The truth, as usual, lies somewhere in between. The pro-American camp conveniently chooses to overlook years of gallant fighting by the British, the French, the Russians and their assorted allies, not to mention the fact that the opening salvo of the Allies’ Grand Offensive — that eventually won the war in 1918 — began with the Battle of Amiens on August 8. On that date, armies composed primarily of British and Empire troops dealt the enemy such a blow that General Ludendorff himself called it “the black day of the German Army.”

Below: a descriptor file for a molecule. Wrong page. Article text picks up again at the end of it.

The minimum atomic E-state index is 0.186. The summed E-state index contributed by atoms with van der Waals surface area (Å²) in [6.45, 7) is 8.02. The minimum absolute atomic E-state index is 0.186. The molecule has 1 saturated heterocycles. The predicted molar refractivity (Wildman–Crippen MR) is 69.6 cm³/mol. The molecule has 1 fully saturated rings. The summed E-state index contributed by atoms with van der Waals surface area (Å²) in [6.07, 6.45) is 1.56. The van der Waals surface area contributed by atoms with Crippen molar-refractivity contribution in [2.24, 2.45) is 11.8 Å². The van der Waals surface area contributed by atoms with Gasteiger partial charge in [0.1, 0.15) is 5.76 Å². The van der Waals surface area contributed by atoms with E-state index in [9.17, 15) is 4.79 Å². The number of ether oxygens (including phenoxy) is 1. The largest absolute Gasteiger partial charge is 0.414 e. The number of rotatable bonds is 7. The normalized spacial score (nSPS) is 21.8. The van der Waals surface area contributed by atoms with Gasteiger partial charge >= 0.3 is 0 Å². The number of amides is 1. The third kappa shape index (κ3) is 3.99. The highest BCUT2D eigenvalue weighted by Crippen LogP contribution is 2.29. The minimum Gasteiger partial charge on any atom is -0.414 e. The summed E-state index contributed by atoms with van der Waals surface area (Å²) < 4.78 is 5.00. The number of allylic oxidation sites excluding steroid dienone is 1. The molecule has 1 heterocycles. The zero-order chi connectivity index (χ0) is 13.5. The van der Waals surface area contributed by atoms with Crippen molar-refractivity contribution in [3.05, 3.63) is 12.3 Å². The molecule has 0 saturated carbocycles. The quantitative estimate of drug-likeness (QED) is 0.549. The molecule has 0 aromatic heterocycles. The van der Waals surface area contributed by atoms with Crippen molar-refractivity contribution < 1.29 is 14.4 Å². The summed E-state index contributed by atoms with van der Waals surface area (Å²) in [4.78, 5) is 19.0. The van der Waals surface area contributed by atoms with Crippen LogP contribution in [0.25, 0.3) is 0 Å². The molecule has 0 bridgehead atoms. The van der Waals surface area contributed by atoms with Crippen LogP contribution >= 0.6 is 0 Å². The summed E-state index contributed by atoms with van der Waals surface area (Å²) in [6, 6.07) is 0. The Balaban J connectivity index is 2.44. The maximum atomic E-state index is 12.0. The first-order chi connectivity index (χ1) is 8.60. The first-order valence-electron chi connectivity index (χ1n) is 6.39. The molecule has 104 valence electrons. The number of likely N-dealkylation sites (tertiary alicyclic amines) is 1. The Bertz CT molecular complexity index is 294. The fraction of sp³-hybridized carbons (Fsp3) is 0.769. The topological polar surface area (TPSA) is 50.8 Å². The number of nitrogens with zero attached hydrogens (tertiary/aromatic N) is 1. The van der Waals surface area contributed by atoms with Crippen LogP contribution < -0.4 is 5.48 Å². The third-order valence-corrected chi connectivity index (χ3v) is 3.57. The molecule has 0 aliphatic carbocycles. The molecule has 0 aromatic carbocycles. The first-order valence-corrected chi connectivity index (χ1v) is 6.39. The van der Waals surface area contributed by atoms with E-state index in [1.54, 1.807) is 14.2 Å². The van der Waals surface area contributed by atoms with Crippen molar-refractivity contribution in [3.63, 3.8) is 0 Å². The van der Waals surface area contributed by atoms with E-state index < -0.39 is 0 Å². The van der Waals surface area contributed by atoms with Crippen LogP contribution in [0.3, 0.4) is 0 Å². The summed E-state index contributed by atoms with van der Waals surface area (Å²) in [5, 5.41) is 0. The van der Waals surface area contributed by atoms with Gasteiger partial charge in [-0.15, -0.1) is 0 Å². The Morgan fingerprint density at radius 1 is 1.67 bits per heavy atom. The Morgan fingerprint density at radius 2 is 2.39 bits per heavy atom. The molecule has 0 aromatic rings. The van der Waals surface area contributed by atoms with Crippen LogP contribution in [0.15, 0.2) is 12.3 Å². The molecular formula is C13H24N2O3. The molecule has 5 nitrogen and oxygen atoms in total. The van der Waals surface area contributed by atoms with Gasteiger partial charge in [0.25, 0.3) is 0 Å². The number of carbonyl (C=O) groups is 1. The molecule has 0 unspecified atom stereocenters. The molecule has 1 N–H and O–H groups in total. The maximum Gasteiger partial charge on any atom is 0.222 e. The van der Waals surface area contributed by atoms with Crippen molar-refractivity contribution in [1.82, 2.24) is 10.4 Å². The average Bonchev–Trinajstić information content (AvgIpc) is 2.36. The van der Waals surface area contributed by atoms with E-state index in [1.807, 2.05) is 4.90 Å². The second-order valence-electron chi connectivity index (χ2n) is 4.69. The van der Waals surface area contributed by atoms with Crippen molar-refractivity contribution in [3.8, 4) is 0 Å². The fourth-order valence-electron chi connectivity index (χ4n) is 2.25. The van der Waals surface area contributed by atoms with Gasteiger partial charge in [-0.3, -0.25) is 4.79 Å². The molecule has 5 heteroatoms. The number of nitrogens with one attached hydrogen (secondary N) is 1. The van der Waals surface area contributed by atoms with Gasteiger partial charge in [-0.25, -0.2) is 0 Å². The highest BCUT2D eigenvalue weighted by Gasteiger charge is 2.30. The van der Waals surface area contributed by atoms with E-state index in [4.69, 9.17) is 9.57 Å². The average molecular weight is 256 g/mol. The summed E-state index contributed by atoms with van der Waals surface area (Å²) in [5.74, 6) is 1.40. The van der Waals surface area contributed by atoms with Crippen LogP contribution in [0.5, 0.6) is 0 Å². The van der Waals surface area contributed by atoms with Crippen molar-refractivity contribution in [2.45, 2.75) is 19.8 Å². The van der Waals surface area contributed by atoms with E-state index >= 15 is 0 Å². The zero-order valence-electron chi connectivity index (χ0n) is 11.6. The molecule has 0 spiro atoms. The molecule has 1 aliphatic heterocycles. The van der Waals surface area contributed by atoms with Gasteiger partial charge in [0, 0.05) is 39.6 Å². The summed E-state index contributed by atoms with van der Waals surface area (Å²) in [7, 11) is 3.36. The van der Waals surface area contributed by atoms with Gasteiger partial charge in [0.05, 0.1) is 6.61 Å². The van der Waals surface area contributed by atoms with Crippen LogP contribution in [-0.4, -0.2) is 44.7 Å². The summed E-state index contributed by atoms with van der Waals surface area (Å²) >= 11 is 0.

As for the opposing school of thought, that the Yanks contributed but little to the Allied effort, I offer this historical evidence: On September 26, 1918, the Meuse-Argonne Offensive, a combined Franco-American effort that involved more than a million Doughboys, kicked off near Verdun, site of the war’s worst bloodletting two years earlier. In coordination with British and French gains further to the north and west, the Meuse-Argonne Offensive (which plays a pivotal role in my Great War novel Flower of Iowa) cemented Allied victory in the war, ending only with the Armistice of November 11.